Virginia's Berrypicking Paradise
When hiking on Virginia's high, exposed heath balds in late summer, leave gorp and other snacks at home.
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When I go hiking on Virginia’s high, exposed heath balds in late summer, I leave my gorp and other snacks at home. Instead, I gobble my snack of choice: berries, the ultimate trailside munchies.
The berries are plentiful along the
250-mile Tuscarora Trail (called Big Blue prior to 1997), which crosses some of George Washington National Forest’s most rocky, exposed terrain. On the 12.5-mile County Run section of the Tuscarora, huckleberries-the popular local name for wild blueberries-flourish along
with gooseberries and blackberries. Continuing south, an 8.8-mile trail section called Sugar Knob crosses three peaks, each summit brimming with berries. Fifteen minutes of picking will yield a few scratches and handfuls of fruit.
Trapped inside these little blue bombs is a generous helping of antioxidants, which are said to be cancer fighters. Anthocyanin, the chemical that gives the berries a blue pigment, is reported to ease eyestrain and improve circulation. And if you tackle a real killer hike, one you swear took a few years off your life, take heart: A recent study shows that blueberries may even slow the aging process. Bon appitit.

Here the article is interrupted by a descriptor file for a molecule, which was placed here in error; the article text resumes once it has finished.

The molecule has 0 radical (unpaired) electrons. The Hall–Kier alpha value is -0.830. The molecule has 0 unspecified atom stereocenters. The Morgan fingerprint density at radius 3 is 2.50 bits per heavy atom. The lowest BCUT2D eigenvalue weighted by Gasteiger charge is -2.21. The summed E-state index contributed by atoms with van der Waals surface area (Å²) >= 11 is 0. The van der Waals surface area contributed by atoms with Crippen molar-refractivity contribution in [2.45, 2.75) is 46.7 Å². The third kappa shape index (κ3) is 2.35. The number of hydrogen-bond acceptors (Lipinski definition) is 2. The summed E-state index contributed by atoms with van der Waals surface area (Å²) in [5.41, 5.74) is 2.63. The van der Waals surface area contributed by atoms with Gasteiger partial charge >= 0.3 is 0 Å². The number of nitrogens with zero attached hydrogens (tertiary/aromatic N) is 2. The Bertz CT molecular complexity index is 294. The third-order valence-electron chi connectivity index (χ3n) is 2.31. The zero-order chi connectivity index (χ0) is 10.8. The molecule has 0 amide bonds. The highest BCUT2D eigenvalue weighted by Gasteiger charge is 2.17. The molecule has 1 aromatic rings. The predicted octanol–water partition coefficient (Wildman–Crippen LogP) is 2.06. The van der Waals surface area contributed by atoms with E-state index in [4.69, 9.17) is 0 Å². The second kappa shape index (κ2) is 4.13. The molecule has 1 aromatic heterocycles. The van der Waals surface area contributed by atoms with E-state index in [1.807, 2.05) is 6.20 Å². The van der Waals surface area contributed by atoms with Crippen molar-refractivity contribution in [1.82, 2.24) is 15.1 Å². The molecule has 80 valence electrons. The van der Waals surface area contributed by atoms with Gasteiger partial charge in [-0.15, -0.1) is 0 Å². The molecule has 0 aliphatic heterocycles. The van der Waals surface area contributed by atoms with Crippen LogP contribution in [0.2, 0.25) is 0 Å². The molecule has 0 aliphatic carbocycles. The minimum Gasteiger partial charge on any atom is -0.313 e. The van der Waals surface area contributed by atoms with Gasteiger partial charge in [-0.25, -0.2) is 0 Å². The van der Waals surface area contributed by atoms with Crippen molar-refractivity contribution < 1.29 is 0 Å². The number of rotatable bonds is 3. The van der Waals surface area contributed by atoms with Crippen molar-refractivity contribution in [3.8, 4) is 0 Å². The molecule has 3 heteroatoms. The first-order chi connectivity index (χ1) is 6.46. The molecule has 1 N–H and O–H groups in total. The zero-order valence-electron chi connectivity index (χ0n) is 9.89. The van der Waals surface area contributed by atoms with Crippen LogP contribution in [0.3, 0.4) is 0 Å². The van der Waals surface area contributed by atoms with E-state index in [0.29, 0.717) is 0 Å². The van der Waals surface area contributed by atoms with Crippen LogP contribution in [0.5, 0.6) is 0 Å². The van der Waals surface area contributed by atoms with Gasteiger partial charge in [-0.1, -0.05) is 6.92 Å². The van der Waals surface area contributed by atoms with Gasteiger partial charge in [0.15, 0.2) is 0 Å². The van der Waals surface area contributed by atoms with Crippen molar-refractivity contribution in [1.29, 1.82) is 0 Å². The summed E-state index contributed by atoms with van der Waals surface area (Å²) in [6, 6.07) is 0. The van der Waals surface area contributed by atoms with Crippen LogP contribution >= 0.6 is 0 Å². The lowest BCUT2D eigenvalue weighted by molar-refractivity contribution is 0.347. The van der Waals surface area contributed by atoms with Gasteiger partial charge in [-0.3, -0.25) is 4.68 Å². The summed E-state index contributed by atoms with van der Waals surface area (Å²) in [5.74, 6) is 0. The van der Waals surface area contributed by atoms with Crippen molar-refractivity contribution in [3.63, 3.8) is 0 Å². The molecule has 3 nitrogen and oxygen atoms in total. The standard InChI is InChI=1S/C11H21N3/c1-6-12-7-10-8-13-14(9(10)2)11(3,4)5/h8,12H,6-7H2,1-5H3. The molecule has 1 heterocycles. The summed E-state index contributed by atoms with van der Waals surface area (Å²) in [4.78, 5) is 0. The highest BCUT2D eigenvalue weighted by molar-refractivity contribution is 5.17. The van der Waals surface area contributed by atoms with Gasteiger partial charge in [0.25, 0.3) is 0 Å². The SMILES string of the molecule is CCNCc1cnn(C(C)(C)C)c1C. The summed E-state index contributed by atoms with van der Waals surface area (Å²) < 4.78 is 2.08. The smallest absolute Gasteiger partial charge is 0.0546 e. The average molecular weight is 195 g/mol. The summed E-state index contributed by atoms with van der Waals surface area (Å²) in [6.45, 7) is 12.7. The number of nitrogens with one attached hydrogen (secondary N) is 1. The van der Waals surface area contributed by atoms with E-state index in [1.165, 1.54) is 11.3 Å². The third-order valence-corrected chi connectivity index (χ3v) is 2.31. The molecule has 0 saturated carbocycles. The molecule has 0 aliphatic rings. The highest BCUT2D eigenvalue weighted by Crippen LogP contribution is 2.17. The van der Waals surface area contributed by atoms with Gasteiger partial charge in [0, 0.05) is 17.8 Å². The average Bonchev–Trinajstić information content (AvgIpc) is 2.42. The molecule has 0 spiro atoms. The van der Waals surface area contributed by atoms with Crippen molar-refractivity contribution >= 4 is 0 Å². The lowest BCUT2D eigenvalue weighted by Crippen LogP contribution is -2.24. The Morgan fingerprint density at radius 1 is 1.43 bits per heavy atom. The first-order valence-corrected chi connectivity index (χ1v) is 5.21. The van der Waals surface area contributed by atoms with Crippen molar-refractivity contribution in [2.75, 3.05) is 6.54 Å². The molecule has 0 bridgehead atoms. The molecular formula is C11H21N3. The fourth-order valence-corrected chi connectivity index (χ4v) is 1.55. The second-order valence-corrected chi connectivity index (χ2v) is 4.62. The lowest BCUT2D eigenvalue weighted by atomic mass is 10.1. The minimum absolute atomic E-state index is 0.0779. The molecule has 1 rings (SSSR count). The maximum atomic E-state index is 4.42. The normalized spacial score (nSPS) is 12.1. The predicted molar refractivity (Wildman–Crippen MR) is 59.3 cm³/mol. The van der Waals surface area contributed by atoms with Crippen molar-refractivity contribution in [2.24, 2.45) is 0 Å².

To reach County Run, exit I-81 at Strasburg and go west on
VA 55 for 15 miles to Forest Road 502. Turn right and continue 3 miles, then go left on FR 347 for half a mile to the trailhead at Hawk Campground. To hike Sugar Knob, drive west on VA 55 for 20 miles, and turn left on Waites Run Road. After half a mile, turn left on Wardensville Back Road, and continue
5.2 miles to the trailhead.
Late July, August.
The Tuscarora Trail:
A Guide to the South Half, by Elizabeth Johnston and Thomas Lupp ($7), and PATC maps F and L ($6 each), all available from
the Potomac Appalachian Trail Club, (703) 242-0315; www.patc.net.
District, George Washington National Forest, (540) 984-4101; www.fs.fed.us/